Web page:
- Legal discrimination complaint, ethics complaint filed in Scott City government (3/22/17)12
- Business notebook: Cape native goes from farm to mobile-food operation (3/20/17)1
- Mall aboard: Future requires evolution at West Park Mall (3/24/17)14
- Former Scott City administrator: 'I was forced to resign' (3/21/17)6
- Triplett manslaughter case set for July 2018 (3/21/17)2
- Former Southeast softball coach sues Board of Regents; seeks damages and her job back (3/23/17)12
- Two people found dead in Advance house fire (3/21/17)
- Two local lawmakers back charter school bill; Perryville lawmaker objects to measure (3/19/17)24
- Two Cape men charged with second-degree murder of Grandi (3/21/17)2
- Cairo man pleads guilty to bank murders (3/17/17)1
Our debt to veterans
The revelation that personal information about 26.5 million U.S. veterans was stolen from the home of a Veterans Affairs data analyst raises many questions. None of the answers is likely to make the veterans or anyone else feel better about the security of their records.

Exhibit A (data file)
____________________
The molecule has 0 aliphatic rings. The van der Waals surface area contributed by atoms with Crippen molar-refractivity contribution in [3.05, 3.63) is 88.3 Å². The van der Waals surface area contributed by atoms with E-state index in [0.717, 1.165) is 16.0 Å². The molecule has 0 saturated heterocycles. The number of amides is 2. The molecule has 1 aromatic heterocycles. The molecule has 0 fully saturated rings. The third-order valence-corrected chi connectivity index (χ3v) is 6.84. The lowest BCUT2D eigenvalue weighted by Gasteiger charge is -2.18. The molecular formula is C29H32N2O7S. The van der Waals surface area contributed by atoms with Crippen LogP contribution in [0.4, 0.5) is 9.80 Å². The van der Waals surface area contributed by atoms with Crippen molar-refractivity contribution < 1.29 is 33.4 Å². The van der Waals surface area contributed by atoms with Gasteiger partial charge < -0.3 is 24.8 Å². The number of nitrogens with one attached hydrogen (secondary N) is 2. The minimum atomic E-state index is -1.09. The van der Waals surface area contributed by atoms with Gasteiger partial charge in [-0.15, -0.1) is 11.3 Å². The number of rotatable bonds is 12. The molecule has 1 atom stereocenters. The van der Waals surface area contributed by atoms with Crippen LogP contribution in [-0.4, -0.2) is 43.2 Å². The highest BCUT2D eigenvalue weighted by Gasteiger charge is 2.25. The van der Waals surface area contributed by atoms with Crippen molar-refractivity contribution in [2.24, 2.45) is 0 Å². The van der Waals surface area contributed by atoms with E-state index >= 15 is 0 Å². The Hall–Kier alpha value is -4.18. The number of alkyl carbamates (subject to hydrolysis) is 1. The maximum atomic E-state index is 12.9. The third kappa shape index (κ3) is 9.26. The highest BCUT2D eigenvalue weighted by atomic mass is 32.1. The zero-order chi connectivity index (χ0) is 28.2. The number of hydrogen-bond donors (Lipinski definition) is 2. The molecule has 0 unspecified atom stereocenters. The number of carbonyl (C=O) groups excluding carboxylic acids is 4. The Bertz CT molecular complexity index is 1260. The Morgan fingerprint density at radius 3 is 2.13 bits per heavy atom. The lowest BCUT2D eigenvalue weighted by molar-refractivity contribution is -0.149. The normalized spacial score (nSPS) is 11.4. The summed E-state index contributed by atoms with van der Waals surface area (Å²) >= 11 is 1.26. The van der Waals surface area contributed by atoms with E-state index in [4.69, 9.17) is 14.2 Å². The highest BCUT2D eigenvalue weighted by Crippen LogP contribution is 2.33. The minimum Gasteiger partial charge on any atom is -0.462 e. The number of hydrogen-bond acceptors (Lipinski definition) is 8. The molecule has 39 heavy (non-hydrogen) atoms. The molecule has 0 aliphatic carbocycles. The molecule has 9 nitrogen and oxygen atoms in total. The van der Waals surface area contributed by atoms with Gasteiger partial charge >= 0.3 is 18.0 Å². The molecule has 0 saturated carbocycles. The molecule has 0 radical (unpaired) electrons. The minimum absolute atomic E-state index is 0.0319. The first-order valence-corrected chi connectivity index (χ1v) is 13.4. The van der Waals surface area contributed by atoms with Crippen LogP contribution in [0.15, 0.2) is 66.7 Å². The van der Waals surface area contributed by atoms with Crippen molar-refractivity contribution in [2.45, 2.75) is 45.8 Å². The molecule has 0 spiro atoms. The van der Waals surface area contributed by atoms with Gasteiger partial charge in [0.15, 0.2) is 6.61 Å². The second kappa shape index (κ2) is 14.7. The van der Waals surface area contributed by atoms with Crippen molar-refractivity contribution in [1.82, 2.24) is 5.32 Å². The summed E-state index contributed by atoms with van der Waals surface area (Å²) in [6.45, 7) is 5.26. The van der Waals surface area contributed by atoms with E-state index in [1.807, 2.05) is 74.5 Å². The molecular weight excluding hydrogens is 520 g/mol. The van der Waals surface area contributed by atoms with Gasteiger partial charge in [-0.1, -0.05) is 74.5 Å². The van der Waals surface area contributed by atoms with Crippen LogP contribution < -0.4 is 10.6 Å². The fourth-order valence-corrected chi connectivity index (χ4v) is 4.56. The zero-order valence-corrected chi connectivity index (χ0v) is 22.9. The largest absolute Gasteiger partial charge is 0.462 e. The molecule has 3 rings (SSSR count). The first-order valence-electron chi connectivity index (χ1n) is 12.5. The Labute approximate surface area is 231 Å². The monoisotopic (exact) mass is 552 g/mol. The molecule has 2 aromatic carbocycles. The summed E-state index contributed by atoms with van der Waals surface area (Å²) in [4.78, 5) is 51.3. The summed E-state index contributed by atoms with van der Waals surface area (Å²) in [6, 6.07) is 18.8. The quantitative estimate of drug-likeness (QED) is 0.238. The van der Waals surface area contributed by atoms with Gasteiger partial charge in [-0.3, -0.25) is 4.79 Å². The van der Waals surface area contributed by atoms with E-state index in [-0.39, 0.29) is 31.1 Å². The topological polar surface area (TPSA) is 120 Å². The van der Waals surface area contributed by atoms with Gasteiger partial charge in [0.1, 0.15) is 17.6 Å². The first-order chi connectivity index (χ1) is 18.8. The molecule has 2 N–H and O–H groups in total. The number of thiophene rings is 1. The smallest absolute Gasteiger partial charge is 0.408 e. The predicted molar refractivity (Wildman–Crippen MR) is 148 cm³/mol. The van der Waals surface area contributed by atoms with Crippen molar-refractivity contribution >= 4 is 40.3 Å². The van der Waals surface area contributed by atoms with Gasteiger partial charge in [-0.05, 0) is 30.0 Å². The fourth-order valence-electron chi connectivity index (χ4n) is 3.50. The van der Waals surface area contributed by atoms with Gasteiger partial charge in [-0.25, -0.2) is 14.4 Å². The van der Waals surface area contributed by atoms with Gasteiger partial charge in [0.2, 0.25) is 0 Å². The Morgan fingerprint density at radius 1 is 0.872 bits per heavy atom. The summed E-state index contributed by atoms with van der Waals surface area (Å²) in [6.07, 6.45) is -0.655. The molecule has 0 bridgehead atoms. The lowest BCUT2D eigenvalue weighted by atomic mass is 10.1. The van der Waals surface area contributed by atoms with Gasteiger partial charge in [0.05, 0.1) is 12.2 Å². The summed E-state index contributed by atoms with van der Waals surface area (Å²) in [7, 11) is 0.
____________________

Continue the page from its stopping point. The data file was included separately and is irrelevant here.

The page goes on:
The information stolen included names, birth dates and Social Security numbers but no financial or medical information.
At least one person is sure to be fired for improperly taking the information home, but the incident underscores previous questions about security at the VA. Investigators now say the employee had been taking data home for three years.
Moreover, whatever precautions we take to protect our identities never seem sufficient to prevent information from getting into the hands of people who aren't supposed to have it.
The Veterans Administration has much to answer for allowing weeks to pass before revealing the theft, making it that much more difficult for the veterans and law enforcement to prevent the information from being used illegally.
The debt this nation owes its veterans is immeasurable. Now we must assure that every one of them is protected from being hurt by this massive blunder.